we may look like losers re-dux

we may look like losers re-dux

* this post is part of october’s synchroblog which is centered on downward mobility, one of my favorite topics!  read what others are saying about upside-down-kingdom-living by clicking on the link list at the end of this post.  i’ll update it as more posts come in.

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my definition of downward mobility:

downward mobility is a matter of the heart, not financial resources. it is losing our lives instead of protecting them. giving away our hearts instead of insulating them. intersecting with pain instead of numbing it out. entering into relationship with people different from us instead of staying comfortably separated. learning instead of teaching. practicing instead of theorizing.

one thing i am struck with, more than ever, is just how counter-to-the-ways-of-the-world-and-so-often-the-church, too, a life of descent really is.  it just isn’t all that popular.  it doesn’t sell.  it is hard.  it is messy.  it is costly.  it’s a sure way to shrink a church.  but in so many ways, as Jesus reminds us of in the beatitudes, we’re somehow blessed living down here. in all kinds of weird, wonderful, unexplainable ways, once we’ve tasted it, nothing else really satisfies.

some of what’s in this post is in the chapter in down we go called “we may look like losers.” it was based on this original blog post with the same title.  this past week as i’ve been reflecting on how much i love my little beautiful refuge community & all i learn through it each and every day, i have been reminded just how easy it would be to miss what’s going on if you only looked on the outside.  honestly, we look like losers.  we really do.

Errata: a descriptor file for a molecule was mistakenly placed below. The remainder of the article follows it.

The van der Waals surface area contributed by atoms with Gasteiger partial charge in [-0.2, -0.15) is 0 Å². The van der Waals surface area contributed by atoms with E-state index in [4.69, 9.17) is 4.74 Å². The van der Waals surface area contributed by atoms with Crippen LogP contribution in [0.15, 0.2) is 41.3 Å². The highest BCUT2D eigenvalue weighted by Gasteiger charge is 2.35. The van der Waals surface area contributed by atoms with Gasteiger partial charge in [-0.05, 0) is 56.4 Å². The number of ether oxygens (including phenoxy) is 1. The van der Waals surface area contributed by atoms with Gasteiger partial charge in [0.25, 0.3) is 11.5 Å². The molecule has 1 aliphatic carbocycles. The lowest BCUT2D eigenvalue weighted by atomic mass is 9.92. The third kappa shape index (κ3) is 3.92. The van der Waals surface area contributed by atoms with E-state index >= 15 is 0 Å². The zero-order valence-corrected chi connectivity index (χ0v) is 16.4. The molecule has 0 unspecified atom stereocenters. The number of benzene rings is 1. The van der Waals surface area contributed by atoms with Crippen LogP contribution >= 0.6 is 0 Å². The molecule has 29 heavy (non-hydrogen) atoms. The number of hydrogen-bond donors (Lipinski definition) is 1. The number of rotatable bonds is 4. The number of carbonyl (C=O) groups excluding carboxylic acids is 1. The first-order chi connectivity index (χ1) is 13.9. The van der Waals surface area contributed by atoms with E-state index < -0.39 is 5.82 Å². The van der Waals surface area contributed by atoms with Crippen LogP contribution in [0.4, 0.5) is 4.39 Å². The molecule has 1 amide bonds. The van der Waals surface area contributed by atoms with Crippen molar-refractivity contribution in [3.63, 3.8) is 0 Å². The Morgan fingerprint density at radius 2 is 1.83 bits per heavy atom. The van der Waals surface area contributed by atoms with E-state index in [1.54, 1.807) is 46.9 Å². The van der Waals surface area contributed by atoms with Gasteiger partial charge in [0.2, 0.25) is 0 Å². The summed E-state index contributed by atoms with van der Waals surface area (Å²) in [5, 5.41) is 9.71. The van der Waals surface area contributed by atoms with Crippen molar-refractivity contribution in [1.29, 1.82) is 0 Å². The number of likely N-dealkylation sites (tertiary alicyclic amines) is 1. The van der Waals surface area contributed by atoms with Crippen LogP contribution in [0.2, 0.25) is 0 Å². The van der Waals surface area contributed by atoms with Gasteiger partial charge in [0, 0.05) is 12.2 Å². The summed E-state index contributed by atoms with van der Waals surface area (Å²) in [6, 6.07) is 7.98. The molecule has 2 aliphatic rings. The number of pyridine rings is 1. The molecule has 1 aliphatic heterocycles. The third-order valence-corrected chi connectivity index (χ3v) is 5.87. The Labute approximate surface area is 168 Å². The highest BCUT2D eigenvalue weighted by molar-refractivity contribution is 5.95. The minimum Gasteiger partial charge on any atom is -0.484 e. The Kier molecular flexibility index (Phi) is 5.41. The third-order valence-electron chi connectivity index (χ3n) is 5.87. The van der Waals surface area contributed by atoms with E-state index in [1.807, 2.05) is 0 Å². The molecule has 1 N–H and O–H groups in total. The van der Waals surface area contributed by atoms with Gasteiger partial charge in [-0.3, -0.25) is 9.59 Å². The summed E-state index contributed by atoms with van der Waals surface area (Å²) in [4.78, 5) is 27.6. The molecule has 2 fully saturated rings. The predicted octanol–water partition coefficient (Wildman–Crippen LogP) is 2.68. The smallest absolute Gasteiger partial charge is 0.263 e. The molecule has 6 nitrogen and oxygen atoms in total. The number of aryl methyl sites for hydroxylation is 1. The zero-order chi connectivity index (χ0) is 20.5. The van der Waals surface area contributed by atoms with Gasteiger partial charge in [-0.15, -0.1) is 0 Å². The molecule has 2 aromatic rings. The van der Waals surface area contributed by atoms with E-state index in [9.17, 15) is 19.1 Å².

but when it comes to relationships & community & learning-to-live-in-the-trenches-of-real-life-together, oh, there’s a lot of beauty & healing going on!

i sometimes tell friends that i wish i had “church amnesia” so that i could erase most of what i formerly learned about “success,” “ministry,” “leadership” and what makes things “viable.” in my old circles, valid ministry means constantly “growing,” “getting financially stable,” and “building up new, stronger leaders.” when i look at the refuge against this list, i tend to get a little embarrassed. i hear the words of successful Christian leadership books and see how we are
falling short.

slowly but surely i am learning that none of the old rules apply.

downward mobility is nurturing a way of living that is really only about one thing—relationships. and open-handedly & open-heartedly loving people in tangible ways. this requires an incredible amount of time, emotional and spiritual energy, and grace. it means i must completely throw out the old measures of success and look in one direction and one direction only—where God’s spirit is at work in the hearts and lives of the people right in front of me.

it is incredibly easy to miss.

i will never forget the words of someone who was visiting our community on our one-year anniversary dinner over four years ago. we were in sad moods; it was a weird weekend and not as many people came as we expected. we felt embarrassed and said to this guest, “yeah, we’re sorry, there are a lot of people missing tonight…we’re kind of bummed.” that woman replied strongly, “well i’m here.”